Multiple Sclerosis (MS) is a chronic inflammatory disease of the central nervous system. MS manifests in different patterns of inflammation based on the location and levels of scarring, demyelination and axonal damage throughout the brain and spinal cord which leads to a wide range of symptoms. Damage occurs where the immune system attacks the myelin, a protective layer around nerve fibers. This inflammation, scar tissue and lesions to the nerves result in a wide range of symptoms. MS generally targets those between ages 20 and 40.
MS is ultimately a disease that results in the deterioration of the central nervous system because of inflammation. The symptoms of MS can significantly impact the quality of life for patients. Fatigue, pain and spasticity are the three major disruptive symptoms of those with MS.
Massage has long been shown to reduce fatigue and pain, as well as to reduce swelling and inflammation throughout the body and muscle tissues. Pain reduction is partly due to a reduction in stress, which exacerbates the pain, and partly due to the reduction of tension in muscle tissue and the increase of joint mobility. Massage therapy can help reduce pain by addressing both issues.
Swedish massage increases circulation by physically moving blood and fluid throughout the body, increasing circulation and brining fresh, oxygenated blood to muscle tissues. Increased capillary dilation through light stroking also increases the movement of lymphatic fluid, reducing swelling and inflammation. This increase in circulation can also aid in the reduction of pressure sores, which may occur when extreme fatigue results in lack of mobility. Massage has also been shown to help with reducing spasticity by relaxing the muscle and improving the range of motion of muscle and joints. Massage has also been shown to improve mood, improve body image and provide a sense of well-being, which is often in short supply in those who suffer with MS.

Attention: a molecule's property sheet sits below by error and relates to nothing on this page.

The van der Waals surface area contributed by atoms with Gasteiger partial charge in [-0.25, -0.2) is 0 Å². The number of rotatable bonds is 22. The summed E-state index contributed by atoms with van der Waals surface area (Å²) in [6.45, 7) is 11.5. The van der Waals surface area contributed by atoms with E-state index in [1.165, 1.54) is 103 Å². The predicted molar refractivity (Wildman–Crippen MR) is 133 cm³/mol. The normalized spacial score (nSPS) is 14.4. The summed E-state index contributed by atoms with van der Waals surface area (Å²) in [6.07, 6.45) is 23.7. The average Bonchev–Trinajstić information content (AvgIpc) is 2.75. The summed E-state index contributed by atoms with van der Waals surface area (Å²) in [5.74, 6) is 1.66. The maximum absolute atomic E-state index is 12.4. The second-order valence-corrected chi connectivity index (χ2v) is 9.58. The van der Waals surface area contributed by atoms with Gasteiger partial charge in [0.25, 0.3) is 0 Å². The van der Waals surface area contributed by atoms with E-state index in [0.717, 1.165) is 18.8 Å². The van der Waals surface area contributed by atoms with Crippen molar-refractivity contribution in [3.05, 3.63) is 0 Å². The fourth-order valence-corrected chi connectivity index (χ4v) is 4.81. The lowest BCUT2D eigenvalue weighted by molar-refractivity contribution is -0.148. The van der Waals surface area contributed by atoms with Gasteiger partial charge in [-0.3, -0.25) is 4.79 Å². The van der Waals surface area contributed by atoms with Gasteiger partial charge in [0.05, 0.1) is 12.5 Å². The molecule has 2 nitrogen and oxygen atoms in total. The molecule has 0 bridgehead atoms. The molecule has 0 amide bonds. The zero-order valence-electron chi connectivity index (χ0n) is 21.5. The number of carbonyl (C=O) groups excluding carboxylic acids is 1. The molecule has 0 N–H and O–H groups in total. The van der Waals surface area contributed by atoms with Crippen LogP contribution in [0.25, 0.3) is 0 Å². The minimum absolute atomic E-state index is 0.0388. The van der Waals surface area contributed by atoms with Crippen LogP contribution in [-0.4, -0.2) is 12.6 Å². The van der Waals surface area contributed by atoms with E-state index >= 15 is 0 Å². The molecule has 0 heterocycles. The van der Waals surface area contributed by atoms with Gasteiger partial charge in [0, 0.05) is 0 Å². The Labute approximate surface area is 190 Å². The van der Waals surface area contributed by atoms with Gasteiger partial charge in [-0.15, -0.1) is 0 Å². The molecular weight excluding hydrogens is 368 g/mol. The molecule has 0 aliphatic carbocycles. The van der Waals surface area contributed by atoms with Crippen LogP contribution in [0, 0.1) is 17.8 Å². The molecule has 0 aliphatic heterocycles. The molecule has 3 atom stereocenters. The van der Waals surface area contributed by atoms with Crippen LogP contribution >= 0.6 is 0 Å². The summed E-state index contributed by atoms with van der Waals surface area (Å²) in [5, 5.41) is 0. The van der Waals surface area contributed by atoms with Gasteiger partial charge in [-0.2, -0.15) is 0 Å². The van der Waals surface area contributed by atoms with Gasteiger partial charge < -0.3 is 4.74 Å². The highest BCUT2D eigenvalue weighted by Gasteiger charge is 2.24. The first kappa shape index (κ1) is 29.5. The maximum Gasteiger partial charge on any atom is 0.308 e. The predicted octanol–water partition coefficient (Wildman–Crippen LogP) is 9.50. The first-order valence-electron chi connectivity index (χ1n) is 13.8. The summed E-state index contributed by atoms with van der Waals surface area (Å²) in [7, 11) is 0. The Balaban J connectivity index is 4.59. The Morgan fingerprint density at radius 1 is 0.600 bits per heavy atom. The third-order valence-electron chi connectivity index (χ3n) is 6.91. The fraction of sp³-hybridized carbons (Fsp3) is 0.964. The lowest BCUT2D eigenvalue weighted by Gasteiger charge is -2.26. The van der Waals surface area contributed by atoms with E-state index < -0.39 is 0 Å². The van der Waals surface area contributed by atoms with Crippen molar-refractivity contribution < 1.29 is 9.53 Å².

While there are many positive effects of massage therapy on those with MS, there are also some cautions and considerations to consider when working with this population. Because those with MS suffer from extreme fatigue, becoming too relaxed after a massage can literally mean not being able to get up off the table. Extreme fatigue can be exacerbated by the total relaxation of muscle tissue, leaving the MS sufferer unable to function.
The best modalities of massage therapy for use with MS sufferers are those that involve light to moderate pressure and/or which address reflexes without direct contact to the entire body.
Because the symptoms of each MS patient vary depending on the location and severity of the damage in their brain and spinal column, the massage therapy needs of each MS patient will vary as well. Massage therapists may have to use their knowledge and experience to blend several modalities together, creating the best therapeutic massage session possible for the individual MS client.